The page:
Tuesday, August 25, 2015

10 Things I Never Expected to Do As a Parent

When I was pregnant with my first child back in 2006, there were things I expected to happen. I expected diapers, crying, toys everywhere, the occasional sniffles, first day of school, family pictures, etc. I got that and so much more. The labels of Down syndrome, AV canal heart defect, Wolff-Parkinson White syndrome, asthma, sleep apnea, GERD, and lung cyst all brought unexpected things to my parenting experience.

As I measured the bald spot on the back of my daughter's head last night to see if it was getting larger, I thought, "This is something I never expected to do as a parent!" And yes if you are curious, it was a half centimeter larger than a few weeks ago.

Here are 10 things that I never expected to do as a parent:
-Choose my daughter's hairstyle based upon a bi-pap mask. If her hair gets too long, the mask doesn't seal as well. Plus, the headgear makes wrinkles and uneven waves in her hair. That's why short hair is the best style for her.

-Leave a pharmacy with a bag full of medicines for my child every month.

-Arrange my daughter's furniture in her room based upon her medical equipment and outlet locations. Her bed has to be near an outlet for the bi-pap and nebulizer. Her chair must be close enough to another outlet for her airway clearance machine.

-Wonder if my child was going to die. Yep, I never expected that one. But more than once, a bad news talk from a doctor left me wondering what was going to happen and praying Jaycee would live.

-Buy diapers for 9 years and counting for the same child. Thankfully, she just needs them at night.

-Carry a bag with a change of clothes for my 9 year old when we go out. Now, her accidents are rare, but they can be expected if she's in unique or stressing situation.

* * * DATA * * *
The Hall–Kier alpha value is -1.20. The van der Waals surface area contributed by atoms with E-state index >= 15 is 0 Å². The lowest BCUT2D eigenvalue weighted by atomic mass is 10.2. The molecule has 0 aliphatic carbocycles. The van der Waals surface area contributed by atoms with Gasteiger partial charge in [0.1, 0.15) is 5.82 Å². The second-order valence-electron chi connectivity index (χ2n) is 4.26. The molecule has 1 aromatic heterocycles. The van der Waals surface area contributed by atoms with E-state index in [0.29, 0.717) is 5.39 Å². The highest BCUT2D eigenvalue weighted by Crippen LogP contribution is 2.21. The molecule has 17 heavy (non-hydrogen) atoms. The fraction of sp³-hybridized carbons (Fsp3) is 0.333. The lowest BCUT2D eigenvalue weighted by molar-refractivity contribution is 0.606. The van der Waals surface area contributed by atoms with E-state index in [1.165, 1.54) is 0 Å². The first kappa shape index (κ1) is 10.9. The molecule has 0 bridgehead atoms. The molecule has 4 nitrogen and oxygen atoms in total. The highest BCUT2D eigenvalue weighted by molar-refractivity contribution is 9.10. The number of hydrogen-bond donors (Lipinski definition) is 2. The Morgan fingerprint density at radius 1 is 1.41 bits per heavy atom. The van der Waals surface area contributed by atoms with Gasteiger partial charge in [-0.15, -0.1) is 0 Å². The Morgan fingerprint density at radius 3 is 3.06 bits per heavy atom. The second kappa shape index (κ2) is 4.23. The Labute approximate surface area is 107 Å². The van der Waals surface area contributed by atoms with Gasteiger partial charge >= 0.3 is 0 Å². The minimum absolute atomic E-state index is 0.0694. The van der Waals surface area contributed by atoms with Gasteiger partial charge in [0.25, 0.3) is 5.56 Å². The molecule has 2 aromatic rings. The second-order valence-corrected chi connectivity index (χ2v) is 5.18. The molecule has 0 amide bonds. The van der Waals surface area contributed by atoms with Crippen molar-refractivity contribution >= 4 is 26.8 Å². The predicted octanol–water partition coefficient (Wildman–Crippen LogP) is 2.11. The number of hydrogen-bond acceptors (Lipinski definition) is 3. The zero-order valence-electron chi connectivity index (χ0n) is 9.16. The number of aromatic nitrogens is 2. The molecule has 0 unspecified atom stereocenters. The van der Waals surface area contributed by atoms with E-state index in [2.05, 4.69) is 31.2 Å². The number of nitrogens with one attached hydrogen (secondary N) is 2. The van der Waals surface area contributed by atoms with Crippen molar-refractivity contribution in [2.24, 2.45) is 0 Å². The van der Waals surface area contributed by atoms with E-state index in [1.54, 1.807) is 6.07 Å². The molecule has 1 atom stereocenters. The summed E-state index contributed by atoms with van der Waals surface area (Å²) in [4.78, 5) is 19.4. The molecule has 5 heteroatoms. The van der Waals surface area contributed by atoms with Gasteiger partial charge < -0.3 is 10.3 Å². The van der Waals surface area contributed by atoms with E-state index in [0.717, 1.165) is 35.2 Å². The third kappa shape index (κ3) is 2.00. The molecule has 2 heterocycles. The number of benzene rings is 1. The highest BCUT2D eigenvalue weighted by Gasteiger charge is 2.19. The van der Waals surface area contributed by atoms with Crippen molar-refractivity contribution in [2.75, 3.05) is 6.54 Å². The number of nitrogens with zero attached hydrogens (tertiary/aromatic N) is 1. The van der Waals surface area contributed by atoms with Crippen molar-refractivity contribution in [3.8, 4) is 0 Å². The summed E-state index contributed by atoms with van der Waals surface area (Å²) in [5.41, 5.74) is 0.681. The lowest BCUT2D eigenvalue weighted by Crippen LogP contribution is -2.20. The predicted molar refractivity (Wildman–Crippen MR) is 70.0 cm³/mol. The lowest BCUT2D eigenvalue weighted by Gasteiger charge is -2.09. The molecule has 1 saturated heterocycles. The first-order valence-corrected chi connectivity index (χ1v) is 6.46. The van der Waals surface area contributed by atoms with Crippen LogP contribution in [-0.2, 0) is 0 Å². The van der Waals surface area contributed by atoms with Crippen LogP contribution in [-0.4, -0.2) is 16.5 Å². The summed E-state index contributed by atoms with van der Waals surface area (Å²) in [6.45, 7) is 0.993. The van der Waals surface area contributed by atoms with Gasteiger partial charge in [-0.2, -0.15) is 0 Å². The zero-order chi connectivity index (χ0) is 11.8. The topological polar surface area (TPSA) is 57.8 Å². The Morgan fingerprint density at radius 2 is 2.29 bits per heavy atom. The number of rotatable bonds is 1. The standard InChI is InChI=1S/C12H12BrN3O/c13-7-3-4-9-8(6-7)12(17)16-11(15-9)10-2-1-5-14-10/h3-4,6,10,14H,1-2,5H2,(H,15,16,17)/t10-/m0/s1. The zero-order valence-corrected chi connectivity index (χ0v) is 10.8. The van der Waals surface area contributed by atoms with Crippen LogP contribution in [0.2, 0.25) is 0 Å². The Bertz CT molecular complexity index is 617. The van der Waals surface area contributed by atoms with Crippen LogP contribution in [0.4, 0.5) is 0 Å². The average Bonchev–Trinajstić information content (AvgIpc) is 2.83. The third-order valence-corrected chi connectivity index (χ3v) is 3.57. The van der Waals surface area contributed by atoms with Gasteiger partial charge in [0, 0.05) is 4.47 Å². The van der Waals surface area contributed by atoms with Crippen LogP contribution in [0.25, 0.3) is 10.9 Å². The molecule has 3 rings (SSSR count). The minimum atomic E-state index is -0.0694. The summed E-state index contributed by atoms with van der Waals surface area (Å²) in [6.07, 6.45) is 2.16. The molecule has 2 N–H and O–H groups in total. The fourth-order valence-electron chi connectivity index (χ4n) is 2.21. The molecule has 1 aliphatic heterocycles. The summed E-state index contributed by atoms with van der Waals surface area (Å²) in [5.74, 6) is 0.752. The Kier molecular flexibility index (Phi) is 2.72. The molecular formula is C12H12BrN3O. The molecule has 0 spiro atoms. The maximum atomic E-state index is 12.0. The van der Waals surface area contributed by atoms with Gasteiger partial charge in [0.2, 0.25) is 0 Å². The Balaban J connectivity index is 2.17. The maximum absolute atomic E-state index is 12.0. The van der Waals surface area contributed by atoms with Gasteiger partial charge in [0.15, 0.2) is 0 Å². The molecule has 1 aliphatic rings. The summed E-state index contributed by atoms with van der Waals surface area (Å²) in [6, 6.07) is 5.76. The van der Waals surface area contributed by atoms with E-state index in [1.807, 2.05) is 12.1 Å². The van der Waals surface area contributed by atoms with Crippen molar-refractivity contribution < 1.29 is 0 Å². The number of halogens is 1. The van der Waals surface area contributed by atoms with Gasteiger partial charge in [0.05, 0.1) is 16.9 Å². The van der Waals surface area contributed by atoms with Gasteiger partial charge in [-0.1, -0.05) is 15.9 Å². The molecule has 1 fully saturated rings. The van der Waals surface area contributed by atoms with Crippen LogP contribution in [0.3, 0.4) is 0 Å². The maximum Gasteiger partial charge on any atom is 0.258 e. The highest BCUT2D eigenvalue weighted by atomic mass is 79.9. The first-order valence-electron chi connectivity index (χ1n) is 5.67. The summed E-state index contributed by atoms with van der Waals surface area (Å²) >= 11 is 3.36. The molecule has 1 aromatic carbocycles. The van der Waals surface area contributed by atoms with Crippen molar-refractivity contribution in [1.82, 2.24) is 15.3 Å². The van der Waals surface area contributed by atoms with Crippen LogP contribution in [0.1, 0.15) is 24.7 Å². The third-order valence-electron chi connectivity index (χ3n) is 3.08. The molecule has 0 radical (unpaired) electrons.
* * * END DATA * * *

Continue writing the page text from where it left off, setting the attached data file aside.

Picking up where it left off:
-Perform so much therapy on my own child. As a speech-language pathologist, I never imagined using my training in language, apraxia of speech, and feeding treatments on my own child.

-Interpret my child's attempt at communicating with others for years. Around me, Jaycee uses many signs, gestures, and some word approximations. I never imagined being an interpreter for my 9 year old child, but I'm happy to do it.

-Dread a phone call from my child's teacher so much. Due to Jaycee's breathing issues, I hate to see the school show up on my caller ID. Let's face it, school professionals usually don't call with good news, but I'm worried a call from them means Jaycee's breathing is in trouble.

-Be so proud of someone who doesn't achieve the typical things. There's no "My kid made the honor roll" celebration or a high five because she made a sporting achievement. No, but I'm proud. Proud of her efforts. Proud of any attempts. Proud of her Special Olympics competitions. Proud of her trying to write her name. Proud of her for saying her 15 words. Proud that she can put soap in the dishwasher. Small victories make me proud.

Maybe parenting Jaycee hasn't been everything I expected. But, that doesn't mean that it hasn't been worthwhile and fulfilling. The truth is...I like being Jaycee's parent.

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Wednesday, August 19, 2015

The Story Your Body Tells

My sweet Jaycee,

I'm not sure how much you remember about all of your medical experiences, since you aren't able to tell me. But you can find reminders all over your body.

Your eyes-They are bright and beautiful. When you look closely, you might be able to see the fine scar in the corners of your eyes from your two strabismus surgeries. These scars will go unnoticed by most people, but I see them because I was there when it happened. I remember the short surgery, your recovery, and putting in the drops afterwards. You looked so cute leaving the hospital in your sunglasses after the surgeries. Because of this surgery, your eyes are able to stay straight and don't turn in now.

Your chest- You might notice a scar that looks like an exclamation point. If you look closely, will see that there are actually two of these nearly right on top of each other. These scars are from your open heart surgeries. You were so tiny at 3 months old when you had your first heart surgery to fix the hole in the center of your heart. You were so little and not everything could be fixed perfectly that first time, so you had another surgery when you were 2. It was so hard to see your new scar but I knew it was necessary. Your heart had to be fixed so that you could live and have a better life.